Just a quickie this fine summer morning to pass on the news – for those of you who haven’t heard yet – that this year’s Gruber Prize for Cosmology has been awarded to Marc Davis (Berkeley, USA), George Efstathiou (Cambridge, UK), Carlos Frenk (Durham, UK) and Simon White (Garching, Germany). This prestigious award is given for their pioneering work on the Cold Dark Matter model of structure formation, which included some of the first large-scale N-body computer simulations. The “Gang of Four” produced a number of papers during the 1980s that established the idea that galaxies form by hierarchical clustering from small initial fluctuations in a matter distribution dominated by massive collisionless non-baryonic particles, the most famous of their papers being pretty universally referred to as DEFW.
In fact, if you’ll forgive me going on a trip down memory lane, that paper, published in 1985, was one of the first papers I read when I started my research degree the same year at Sussex. It was back in the days when everyone seemed to use a VAX for big computing jobs and the simulations presented in that paper involved a mere 323 = 32768 particles. You could probably run that kind of simulation on a mobile phone these days!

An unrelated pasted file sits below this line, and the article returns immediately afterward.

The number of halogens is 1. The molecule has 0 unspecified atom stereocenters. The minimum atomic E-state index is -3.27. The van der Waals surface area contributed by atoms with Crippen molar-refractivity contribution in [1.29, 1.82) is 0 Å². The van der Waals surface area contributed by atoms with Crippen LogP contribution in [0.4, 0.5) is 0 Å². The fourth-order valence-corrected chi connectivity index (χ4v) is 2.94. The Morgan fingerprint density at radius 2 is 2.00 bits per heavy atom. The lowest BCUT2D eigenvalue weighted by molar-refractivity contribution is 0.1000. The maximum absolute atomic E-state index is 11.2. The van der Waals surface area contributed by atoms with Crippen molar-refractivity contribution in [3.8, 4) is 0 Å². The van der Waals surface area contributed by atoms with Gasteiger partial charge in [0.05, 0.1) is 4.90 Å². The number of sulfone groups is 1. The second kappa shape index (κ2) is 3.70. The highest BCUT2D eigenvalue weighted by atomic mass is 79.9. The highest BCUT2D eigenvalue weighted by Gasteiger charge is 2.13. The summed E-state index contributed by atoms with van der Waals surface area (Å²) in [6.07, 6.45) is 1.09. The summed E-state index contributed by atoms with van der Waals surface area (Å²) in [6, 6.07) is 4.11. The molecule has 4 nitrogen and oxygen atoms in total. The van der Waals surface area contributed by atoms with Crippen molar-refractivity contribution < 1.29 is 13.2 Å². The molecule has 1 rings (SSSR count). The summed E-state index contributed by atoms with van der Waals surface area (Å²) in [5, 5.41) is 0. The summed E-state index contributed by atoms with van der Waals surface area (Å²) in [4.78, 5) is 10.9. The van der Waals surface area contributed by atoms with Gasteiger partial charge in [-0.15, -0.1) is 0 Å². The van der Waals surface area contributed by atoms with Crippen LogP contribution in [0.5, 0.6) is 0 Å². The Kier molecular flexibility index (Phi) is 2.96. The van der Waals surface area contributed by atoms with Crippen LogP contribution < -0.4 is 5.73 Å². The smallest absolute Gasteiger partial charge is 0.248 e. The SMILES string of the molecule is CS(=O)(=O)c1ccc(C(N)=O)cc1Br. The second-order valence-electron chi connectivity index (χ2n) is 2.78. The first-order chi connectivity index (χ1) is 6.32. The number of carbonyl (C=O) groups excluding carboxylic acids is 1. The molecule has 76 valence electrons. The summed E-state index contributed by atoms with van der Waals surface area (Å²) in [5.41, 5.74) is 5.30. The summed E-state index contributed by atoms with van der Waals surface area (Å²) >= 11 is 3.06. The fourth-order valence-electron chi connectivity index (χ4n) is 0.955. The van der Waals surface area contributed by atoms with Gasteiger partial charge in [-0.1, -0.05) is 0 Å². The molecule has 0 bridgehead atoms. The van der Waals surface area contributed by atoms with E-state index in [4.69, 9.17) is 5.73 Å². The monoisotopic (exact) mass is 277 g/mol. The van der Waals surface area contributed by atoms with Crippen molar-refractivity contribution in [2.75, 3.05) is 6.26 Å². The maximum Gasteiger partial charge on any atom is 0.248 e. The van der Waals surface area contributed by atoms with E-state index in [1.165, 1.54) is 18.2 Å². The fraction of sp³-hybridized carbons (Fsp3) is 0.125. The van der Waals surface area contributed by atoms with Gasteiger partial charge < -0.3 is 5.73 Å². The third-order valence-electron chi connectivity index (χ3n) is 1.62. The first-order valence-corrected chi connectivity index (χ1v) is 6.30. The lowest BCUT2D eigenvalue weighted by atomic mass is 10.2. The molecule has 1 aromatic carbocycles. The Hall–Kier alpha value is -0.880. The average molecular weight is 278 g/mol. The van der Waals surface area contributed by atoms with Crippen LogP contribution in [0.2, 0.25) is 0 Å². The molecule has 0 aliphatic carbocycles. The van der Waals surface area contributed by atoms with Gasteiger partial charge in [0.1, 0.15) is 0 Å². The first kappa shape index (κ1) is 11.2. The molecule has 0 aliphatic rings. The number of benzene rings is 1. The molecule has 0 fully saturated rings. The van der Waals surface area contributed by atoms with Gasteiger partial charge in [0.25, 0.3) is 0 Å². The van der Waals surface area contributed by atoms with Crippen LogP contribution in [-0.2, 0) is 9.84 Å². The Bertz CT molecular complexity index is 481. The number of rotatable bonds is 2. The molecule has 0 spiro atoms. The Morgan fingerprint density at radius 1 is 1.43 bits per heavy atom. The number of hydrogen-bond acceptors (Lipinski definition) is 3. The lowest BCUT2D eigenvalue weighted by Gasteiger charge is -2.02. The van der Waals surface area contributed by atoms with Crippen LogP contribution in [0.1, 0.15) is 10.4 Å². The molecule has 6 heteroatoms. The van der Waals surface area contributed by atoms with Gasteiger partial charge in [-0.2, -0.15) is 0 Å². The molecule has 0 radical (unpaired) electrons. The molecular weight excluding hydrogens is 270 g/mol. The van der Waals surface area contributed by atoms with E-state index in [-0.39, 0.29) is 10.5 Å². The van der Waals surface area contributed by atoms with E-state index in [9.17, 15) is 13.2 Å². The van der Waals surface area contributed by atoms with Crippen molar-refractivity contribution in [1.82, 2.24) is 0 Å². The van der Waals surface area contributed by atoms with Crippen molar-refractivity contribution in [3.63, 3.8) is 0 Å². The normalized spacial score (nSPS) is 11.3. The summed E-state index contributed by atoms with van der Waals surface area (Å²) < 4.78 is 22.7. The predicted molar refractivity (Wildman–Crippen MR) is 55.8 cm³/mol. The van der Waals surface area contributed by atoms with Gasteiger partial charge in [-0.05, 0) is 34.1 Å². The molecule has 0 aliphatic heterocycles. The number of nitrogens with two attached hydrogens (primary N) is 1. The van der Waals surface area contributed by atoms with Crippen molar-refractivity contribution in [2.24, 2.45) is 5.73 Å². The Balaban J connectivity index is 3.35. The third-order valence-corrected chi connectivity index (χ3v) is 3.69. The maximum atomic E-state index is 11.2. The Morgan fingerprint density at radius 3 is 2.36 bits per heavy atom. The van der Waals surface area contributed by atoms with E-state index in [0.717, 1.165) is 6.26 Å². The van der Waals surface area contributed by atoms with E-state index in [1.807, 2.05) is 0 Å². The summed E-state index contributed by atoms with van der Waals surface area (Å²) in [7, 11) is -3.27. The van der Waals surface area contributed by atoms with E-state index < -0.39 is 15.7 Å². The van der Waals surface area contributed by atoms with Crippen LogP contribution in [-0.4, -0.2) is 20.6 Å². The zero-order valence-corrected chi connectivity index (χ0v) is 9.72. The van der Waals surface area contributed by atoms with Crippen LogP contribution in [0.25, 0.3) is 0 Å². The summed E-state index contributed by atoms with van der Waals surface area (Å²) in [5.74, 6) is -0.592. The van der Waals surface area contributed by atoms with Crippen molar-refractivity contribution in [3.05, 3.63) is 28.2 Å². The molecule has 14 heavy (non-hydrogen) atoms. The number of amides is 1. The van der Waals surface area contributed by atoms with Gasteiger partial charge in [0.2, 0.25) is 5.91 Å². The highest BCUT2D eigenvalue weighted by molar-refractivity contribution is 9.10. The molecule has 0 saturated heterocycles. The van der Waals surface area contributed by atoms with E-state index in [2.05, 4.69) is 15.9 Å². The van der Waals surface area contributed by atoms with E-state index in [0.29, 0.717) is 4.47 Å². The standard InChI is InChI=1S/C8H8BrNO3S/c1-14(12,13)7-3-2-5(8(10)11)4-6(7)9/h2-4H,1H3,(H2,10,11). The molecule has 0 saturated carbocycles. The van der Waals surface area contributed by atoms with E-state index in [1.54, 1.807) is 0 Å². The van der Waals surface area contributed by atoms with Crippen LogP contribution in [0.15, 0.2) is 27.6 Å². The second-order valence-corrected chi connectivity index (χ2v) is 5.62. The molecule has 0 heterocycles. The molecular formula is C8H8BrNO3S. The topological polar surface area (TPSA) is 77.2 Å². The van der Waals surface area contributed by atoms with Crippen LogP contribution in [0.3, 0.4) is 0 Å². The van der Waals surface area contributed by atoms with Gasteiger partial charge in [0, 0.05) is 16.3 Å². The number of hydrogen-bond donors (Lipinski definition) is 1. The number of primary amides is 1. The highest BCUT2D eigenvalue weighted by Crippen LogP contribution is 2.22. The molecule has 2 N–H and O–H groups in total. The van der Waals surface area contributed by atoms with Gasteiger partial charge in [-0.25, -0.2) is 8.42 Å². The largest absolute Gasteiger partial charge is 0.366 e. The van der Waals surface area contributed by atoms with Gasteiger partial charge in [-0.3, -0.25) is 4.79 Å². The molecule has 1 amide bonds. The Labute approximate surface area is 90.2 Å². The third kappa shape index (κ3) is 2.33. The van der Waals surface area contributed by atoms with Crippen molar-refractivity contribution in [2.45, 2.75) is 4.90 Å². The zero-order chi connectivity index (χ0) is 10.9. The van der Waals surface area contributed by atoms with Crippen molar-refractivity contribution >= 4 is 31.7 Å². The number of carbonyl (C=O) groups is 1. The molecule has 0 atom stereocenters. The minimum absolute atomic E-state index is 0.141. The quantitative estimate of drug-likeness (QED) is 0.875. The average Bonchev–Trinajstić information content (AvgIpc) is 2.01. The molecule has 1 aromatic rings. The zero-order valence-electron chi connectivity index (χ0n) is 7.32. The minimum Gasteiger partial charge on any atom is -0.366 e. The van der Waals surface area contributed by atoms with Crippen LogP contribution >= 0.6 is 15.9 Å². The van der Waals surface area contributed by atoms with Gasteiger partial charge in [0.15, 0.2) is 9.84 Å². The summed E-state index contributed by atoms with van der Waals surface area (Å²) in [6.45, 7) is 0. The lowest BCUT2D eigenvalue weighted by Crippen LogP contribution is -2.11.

This early work on Cold Dark Matter wasn’t the final word, of course. Subsequent observational evidence for an accelerating Universe resulting in our standard cosmological model being modifiel to include an additional (large) component of dark energy in addition to dark matter. Nevertheless, the core ideas presented by DEFW established the basic foundations of structure formation upon which the current standard model is built.
Incidentally, you can read an interesting account of the discovery of the accelerating universe here; a cosmologist by the name of “George F. Stathew” plays a prominent role in that piece and it’s curious I’ve never heard of him before now.
Each of the four winners gets a share of the $500000 Gruber Prize, i.e. in “normalized” terms, they get $125000 each. Why is it so controversial to suggest dividing citation counts the same way? The DEFW paper has about 1500 citations according to ADS, so I think it’s quite reasonable to award the authors 370-odd each towards their respective h-indices. That’s still a pretty good result by any bibliometric standard!
The four also get a Gold Medal each to wear at parties, although by my previous logic they should have to share one between them. Perhaps George might consider donating his to Arsenal Football Club, as their trophy cabinet is looking rather empty these days?
None of the winners are Australian undergraduates, so this award probably won’t be considered newsworthy by the mass media. Believe it or not, however, the Gruber Prize is held in even higher regard by cosmologists than the Templeton Prize, so I’d like to take this opportunity to congratulate them myself for their thoroughly well-deserved honour!